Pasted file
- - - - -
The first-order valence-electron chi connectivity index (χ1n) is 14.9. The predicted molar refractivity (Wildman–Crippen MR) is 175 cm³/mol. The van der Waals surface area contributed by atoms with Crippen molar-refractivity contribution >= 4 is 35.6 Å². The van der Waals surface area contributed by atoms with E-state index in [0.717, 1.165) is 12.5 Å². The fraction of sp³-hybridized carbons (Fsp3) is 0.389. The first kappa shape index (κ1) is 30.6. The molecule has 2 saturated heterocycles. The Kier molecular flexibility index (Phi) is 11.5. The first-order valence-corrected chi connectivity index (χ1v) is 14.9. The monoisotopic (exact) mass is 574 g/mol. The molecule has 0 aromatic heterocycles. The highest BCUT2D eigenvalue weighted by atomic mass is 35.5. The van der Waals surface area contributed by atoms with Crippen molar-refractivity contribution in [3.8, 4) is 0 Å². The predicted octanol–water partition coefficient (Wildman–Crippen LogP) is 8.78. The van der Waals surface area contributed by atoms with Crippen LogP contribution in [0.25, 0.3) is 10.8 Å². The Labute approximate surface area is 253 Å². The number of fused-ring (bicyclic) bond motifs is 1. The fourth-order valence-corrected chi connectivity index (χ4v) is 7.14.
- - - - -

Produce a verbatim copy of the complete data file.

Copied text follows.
The first-order valence-electron chi connectivity index (χ1n) is 14.9. The predicted molar refractivity (Wildman–Crippen MR) is 175 cm³/mol. The van der Waals surface area contributed by atoms with Crippen molar-refractivity contribution >= 4 is 35.6 Å². The van der Waals surface area contributed by atoms with E-state index in [0.717, 1.165) is 12.5 Å². The fraction of sp³-hybridized carbons (Fsp3) is 0.389. The first kappa shape index (κ1) is 30.6. The molecule has 2 saturated heterocycles. The Kier molecular flexibility index (Phi) is 11.5. The first-order valence-corrected chi connectivity index (χ1v) is 14.9. The monoisotopic (exact) mass is 574 g/mol. The molecule has 0 aromatic heterocycles. The highest BCUT2D eigenvalue weighted by atomic mass is 35.5. The van der Waals surface area contributed by atoms with Crippen molar-refractivity contribution in [3.8, 4) is 0 Å². The predicted octanol–water partition coefficient (Wildman–Crippen LogP) is 8.78. The van der Waals surface area contributed by atoms with Crippen LogP contribution in [0.25, 0.3) is 10.8 Å². The Labute approximate surface area is 253 Å². The number of fused-ring (bicyclic) bond motifs is 1. The fourth-order valence-corrected chi connectivity index (χ4v) is 7.14.